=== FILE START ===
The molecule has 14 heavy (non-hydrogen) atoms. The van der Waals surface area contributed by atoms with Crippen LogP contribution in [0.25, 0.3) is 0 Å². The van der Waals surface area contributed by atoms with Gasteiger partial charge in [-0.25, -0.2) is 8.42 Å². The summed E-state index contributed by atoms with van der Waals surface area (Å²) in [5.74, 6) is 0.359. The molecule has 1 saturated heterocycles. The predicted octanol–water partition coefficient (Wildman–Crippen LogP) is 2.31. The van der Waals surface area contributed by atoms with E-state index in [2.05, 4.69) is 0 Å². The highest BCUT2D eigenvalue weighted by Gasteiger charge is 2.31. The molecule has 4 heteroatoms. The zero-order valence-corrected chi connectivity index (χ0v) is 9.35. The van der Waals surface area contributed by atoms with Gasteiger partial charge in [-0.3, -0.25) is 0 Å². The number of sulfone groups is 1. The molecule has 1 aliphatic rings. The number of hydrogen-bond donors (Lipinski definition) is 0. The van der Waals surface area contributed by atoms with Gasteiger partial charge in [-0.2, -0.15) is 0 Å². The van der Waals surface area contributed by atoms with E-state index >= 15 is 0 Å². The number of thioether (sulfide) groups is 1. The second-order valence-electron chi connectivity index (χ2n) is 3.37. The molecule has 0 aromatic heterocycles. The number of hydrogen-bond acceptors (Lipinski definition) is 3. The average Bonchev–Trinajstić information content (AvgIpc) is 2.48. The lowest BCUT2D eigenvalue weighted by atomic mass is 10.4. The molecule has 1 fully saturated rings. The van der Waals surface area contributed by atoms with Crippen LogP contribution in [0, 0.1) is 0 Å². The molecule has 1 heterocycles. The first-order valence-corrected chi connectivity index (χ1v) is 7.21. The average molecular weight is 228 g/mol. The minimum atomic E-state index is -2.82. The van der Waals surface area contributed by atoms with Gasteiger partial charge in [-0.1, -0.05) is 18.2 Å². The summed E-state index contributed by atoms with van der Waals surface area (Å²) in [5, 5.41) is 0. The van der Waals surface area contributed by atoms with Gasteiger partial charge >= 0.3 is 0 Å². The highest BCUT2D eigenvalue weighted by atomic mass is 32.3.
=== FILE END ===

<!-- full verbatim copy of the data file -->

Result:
The molecule has 14 heavy (non-hydrogen) atoms. The van der Waals surface area contributed by atoms with Crippen LogP contribution in [0.25, 0.3) is 0 Å². The van der Waals surface area contributed by atoms with Gasteiger partial charge in [-0.25, -0.2) is 8.42 Å². The summed E-state index contributed by atoms with van der Waals surface area (Å²) in [5.74, 6) is 0.359. The molecule has 1 saturated heterocycles. The predicted octanol–water partition coefficient (Wildman–Crippen LogP) is 2.31. The van der Waals surface area contributed by atoms with E-state index in [2.05, 4.69) is 0 Å². The highest BCUT2D eigenvalue weighted by Gasteiger charge is 2.31. The molecule has 4 heteroatoms. The zero-order valence-corrected chi connectivity index (χ0v) is 9.35. The van der Waals surface area contributed by atoms with Gasteiger partial charge in [-0.3, -0.25) is 0 Å². The number of sulfone groups is 1. The molecule has 1 aliphatic rings. The number of hydrogen-bond donors (Lipinski definition) is 0. The van der Waals surface area contributed by atoms with Gasteiger partial charge in [-0.2, -0.15) is 0 Å². The van der Waals surface area contributed by atoms with E-state index >= 15 is 0 Å². The number of thioether (sulfide) groups is 1. The second-order valence-electron chi connectivity index (χ2n) is 3.37. The molecule has 0 aromatic heterocycles. The number of hydrogen-bond acceptors (Lipinski definition) is 3. The average Bonchev–Trinajstić information content (AvgIpc) is 2.48. The lowest BCUT2D eigenvalue weighted by atomic mass is 10.4. The molecule has 1 fully saturated rings. The van der Waals surface area contributed by atoms with Crippen LogP contribution in [0, 0.1) is 0 Å². The molecule has 1 heterocycles. The first-order valence-corrected chi connectivity index (χ1v) is 7.21. The average molecular weight is 228 g/mol. The minimum atomic E-state index is -2.82. The van der Waals surface area contributed by atoms with Gasteiger partial charge in [-0.1, -0.05) is 18.2 Å². The summed E-state index contributed by atoms with van der Waals surface area (Å²) in [5, 5.41) is 0. The van der Waals surface area contributed by atoms with Gasteiger partial charge >= 0.3 is 0 Å². The highest BCUT2D eigenvalue weighted by atomic mass is 32.3.